Article Date: 10/1/2010

Peripheral Lens Design is Key to GP Comfort
contact lens case reports

Peripheral Lens Design is Key to GP Comfort

BY PATRICK J. CAROLINE, FAAO, & MARK P. ANDRÉ, FAAO

Beasy to see the smoothness of the ack in "the day," our contact lens mentors taught us the clinical importance of peripheral lens design and contour with rigid contact lenses. Today, our students and residents are continually amazed by the change in patient comfort from, "I can't wear this lens at all" to, "I can't even feel the lens on my eye," a transformation that can result from the simple technique of blending. It is clear (if we simply listen to our patients) that this is one of the key elements to GP lens comfort.

With today's modern lathing techniques, the peripheral lens design (spherical, aspherical, or tangent angles) is programmed into the lathe to create a smooth, seamless lens periphery. We would like to believe that modern lathes have eliminated the blending problem…but that is not always the case, especially in more custom lens designs.

Evaluating the Lens Periphery

In the past, one of the greatest obstacles to understanding peripheral contact lens contour was practitioner viewing, in that it's a difficult parameter to see and quantify. In 1963, Joseph Soper described visualization of the contact lens periphery through a fluorescent tube reflection technique, and in the late 1970s Erich Koeniger developed the Profile Analyzer, a more controlled and mechanized version of the fluorescent tube technique (Figure 1). Unfortunately, this unit went out of production many years ago.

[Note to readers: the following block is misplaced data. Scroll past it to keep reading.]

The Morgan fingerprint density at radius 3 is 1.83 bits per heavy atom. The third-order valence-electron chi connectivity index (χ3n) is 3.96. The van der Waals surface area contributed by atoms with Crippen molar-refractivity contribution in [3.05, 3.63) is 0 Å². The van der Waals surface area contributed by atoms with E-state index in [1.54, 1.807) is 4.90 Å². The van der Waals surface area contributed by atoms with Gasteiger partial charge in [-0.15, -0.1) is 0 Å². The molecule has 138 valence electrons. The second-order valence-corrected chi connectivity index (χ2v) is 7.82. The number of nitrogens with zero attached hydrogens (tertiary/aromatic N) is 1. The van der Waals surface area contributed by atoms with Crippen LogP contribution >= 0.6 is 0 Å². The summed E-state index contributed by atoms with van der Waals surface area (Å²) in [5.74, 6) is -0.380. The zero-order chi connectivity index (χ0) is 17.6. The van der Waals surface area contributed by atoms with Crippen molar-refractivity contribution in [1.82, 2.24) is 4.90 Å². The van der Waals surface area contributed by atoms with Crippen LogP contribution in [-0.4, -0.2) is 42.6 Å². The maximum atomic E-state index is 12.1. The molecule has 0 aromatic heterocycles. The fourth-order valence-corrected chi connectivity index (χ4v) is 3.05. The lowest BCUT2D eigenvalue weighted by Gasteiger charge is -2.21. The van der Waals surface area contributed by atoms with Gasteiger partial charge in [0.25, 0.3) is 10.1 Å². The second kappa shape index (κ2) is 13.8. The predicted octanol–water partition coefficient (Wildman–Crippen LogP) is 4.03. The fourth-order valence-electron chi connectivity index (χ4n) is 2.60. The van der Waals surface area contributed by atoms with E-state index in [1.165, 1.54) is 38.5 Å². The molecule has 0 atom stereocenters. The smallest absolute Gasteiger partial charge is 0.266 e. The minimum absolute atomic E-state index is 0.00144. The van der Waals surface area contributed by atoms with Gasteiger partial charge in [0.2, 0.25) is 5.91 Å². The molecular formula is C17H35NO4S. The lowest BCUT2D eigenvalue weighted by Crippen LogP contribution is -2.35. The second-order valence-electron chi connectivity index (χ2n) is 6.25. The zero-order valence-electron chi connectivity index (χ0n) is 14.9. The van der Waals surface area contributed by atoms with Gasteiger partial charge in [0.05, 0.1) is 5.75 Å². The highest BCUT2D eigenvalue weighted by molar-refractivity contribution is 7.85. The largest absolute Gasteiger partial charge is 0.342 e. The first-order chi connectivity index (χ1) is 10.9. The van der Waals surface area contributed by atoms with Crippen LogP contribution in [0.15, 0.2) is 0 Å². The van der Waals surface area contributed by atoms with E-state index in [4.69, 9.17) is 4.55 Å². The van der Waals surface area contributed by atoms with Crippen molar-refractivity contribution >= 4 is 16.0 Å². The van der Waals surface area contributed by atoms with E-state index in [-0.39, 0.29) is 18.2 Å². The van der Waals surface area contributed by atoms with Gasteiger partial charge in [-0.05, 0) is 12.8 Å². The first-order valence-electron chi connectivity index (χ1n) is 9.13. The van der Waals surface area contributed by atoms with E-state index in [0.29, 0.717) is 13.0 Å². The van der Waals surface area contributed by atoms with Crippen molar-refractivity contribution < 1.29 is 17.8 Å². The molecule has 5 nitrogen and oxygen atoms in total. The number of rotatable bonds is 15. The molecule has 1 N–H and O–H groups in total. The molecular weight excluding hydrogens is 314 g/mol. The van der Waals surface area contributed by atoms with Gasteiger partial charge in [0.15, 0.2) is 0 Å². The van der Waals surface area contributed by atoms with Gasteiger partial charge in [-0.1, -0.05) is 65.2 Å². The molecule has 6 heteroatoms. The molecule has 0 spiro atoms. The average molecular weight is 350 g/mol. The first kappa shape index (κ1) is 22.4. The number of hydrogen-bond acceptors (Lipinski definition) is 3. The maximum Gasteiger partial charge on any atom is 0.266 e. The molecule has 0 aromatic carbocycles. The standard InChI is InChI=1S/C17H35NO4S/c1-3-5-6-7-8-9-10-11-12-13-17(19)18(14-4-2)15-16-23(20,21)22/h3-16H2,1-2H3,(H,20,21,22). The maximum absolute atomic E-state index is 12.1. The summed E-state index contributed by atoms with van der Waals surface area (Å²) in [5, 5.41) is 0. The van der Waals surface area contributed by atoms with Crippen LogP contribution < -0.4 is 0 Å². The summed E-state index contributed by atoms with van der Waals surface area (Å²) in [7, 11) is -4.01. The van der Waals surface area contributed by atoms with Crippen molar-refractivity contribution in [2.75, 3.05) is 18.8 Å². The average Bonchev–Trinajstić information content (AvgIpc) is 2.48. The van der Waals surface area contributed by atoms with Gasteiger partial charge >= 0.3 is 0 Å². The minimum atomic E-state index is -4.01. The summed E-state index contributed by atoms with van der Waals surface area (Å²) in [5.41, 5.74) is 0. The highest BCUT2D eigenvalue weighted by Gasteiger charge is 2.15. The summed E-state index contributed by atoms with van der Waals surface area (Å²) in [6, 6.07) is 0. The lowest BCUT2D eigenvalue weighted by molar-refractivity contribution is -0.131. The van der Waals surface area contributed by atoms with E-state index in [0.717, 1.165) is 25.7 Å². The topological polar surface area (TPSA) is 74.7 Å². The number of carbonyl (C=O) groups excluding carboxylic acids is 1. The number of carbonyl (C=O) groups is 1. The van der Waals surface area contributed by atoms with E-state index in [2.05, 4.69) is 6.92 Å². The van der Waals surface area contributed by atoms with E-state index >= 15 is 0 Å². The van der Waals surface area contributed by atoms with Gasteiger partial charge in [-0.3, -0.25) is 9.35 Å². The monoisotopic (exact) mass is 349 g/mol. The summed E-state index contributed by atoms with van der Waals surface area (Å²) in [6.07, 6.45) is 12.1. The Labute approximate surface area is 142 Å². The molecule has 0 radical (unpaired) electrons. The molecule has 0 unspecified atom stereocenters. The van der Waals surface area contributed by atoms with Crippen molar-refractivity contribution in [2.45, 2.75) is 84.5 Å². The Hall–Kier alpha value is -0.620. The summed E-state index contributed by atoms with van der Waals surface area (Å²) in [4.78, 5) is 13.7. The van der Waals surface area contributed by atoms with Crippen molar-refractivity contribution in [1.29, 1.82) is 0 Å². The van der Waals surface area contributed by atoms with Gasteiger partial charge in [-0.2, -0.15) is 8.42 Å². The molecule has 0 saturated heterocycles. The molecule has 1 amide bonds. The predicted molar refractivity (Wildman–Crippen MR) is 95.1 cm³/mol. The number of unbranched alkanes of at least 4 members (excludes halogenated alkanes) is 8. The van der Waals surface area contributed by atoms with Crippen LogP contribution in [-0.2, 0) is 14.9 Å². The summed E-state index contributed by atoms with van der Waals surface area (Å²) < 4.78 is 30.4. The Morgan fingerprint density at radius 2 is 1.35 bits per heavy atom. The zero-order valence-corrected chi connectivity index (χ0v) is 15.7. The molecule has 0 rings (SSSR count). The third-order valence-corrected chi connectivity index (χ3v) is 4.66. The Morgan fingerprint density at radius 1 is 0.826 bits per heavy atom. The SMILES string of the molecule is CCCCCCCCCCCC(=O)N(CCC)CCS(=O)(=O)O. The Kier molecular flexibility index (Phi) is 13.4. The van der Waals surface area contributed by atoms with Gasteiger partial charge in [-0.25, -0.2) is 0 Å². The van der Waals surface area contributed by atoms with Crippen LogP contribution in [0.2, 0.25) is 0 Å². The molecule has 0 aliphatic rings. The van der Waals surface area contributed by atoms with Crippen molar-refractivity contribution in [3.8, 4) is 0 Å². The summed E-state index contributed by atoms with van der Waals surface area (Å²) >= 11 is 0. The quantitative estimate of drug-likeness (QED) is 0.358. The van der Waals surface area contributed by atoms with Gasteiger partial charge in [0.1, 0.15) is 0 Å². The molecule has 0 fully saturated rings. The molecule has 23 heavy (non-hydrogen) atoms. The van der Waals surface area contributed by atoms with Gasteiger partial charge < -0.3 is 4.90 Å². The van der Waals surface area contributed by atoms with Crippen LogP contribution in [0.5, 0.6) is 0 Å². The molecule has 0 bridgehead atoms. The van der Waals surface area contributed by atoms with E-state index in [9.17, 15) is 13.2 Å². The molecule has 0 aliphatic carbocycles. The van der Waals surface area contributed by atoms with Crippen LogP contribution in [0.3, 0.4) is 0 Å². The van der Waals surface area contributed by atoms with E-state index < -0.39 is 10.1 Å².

Figure 1. The Profile Analyzer.

At Pacific University, we developed a hybrid viewing technique by modifying a traditional Burton Lamp, opaquing one bulb completely with black electrician's tape and on the other bulb leaving a 1.0mm slit for the white light to project (Figure 2). The contact lens is held beneath the lamp using a DMV device (concave-side-up), and the slit of light is positioned over the lower one-third of the contact lens. It is easy to see the smoothness of the posterior periphery by the "J" pattern when viewing through the magnifying window of the Burton Lamp. Any abnormalities or junctions on the posterior surface will show up as a small "stairstep" pattern (Figure 3).

Figure 2. The modified fluorescent tube Burton lamp technique.

Figure 3. Lens periphery viewed with Burton lamp technique.

Dr. Rodger Kame once said, "if you can see them…the patient can feel them." Therefore, we need to monitor the posterior lens geometry so that we can communicate any sub-optimal findings to our laboratories. CLS


Patrick Caroline is an associate professor of optometry at Pacific University. He is also a consultant to Paragon Vision Sciences. Mark André is an associate professor of optometry at Pacific University. He is also a consultant for CooperVision.

Contact Lens Spectrum, Issue: October 2010